It’s normal to want as much information as possible before making a decision -- particularly an investing decision that involves your personal wealth. But will having more information yield better outcomes? Not necessarily; in fact, too much information may have the opposite effect.
What we can learn from used-car buyers
In a widely cited study showing the impacts of information overload, researchers tested whether car buyers make better decisions when given more information about the cars that they're selecting from. The study required subjects to choose among four cars, one of which was clearly better than the rest (75% of its attributes were positive), one which was clearly worse (75% of its attributes where negative), and two which were right down the middle (the attributes were split 50-50).
One group of subjects was given just four pieces of information about each of the cars, while a second group was given 12 pieces of information. Which group do you think had a tendency to choose the best car? It was the former. The people who were given only four attributes of each car chose the one that was clearly better than the rest 60% of the time. Meanwhile, the people who were given 12 attributes only selected the best car 20% of the time.
The conclusion? While a certain amount of information is necessary, too much can have a deleterious effect on the outcome because it muddies the decision-making process. To put it slightly differently, an overload of information makes it difficult for people to delineate between the "signal" (what really matters) and the "noise" (what doesn't matter).
The inverted "U" curve
I thought about this recently when reading Malcolm Gladwell's David and Goliath: Underdogs, Misfits, and the Art of Battling Giants. The book presents a number of situations where having more of something can be counterproductive. Among others, there's the namesake story of David and Goliath, where having more size ultimately worked against Goliath, and there's an anecdote about a wealthy father trying to raise humble and ambitious children. In both cases, strengths were transformed into weaknesses via abundance.
To illustrate the point diagrammatically, Gladwell introduced readers to the so-called "inverted 'U' curve," which I've recreated to show how too much information can produce suboptimal investment returns.
If you've taken a microeconomics course at some point in your life, this may look familiar. To the left of the vertical dotted line, you can see that more information does in fact produce better investment returns. But each additional piece of information yields less marginal utility -- this is known as the law of diminishing returns -- and, at some point, additional information begins to have the opposite effect. You can see this by the negative slope of the curve to the right of the vertical dotted line.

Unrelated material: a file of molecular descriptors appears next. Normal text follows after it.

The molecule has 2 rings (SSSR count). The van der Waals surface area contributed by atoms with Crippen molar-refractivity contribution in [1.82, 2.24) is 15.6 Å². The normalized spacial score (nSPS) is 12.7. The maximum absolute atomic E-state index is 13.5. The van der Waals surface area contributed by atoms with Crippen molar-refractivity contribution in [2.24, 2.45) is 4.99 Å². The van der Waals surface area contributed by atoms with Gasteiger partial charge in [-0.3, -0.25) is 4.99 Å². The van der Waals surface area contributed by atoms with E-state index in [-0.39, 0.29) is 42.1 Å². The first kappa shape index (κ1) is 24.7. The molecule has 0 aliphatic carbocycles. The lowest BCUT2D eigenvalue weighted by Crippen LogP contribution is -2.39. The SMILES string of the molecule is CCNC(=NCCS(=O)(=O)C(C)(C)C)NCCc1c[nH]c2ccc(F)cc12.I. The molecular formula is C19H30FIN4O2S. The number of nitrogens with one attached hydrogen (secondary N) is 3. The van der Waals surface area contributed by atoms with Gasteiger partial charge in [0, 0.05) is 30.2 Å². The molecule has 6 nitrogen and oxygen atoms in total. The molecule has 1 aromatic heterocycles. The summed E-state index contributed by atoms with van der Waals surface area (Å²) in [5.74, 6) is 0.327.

But this is theory; is it also true in reality? The answer, it turns out, is yes.
Is stock research harmful to your wealth?
In a variation of the study about car buying, researchers looked into whether having more information led to better earnings forecasts among financial analysts. And as you may have guessed, the result was the same. More information led to less accurate forecasts -- and higher confidence, but that's another story altogether.
Given these findings, it's tempting to conclude that researching stocks is a fruitless, if not harmful, exercise. And to a certain extent, this can't be denied. It's been proven on multiple occasions that the vast majority of investors would be much better off buying an exchange-traded fund that tracked the S&P 500 (SNPINDEX:^GSPC) rather than investing in individual stocks.
But this conclusion misses the point. The lesson, according to James Montier in The Little Book on Behavioral Investing, is not that investors shouldn't select individual stocks. It is instead that investors should "focus on what really matters, rather than succumbing to the siren song of Wall Street's many noise peddlers." This is admittedly a nuance, but it's a critical one. "We would be far better off analyzing the five things we really need to know about an investment," Montier went on to explain, "rather than trying to know absolutely everything about everything concerned with the investment."
The takeaway, at least for me, is that investors should in fact dedicate time to researching stocks. But that time should be directed toward learning the handful of things that really matter as opposed to every tiny detail that can be dug up in a company's filings.
John Maxfield has no position in any stocks mentioned. The Motley Fool has no position in any of the stocks mentioned. Try any of our Foolish newsletter services free for 30 days. We Fools may not all hold the same opinions, but we all believe that considering a diverse range of insights makes us better investors. The Motley Fool has a disclosure policy.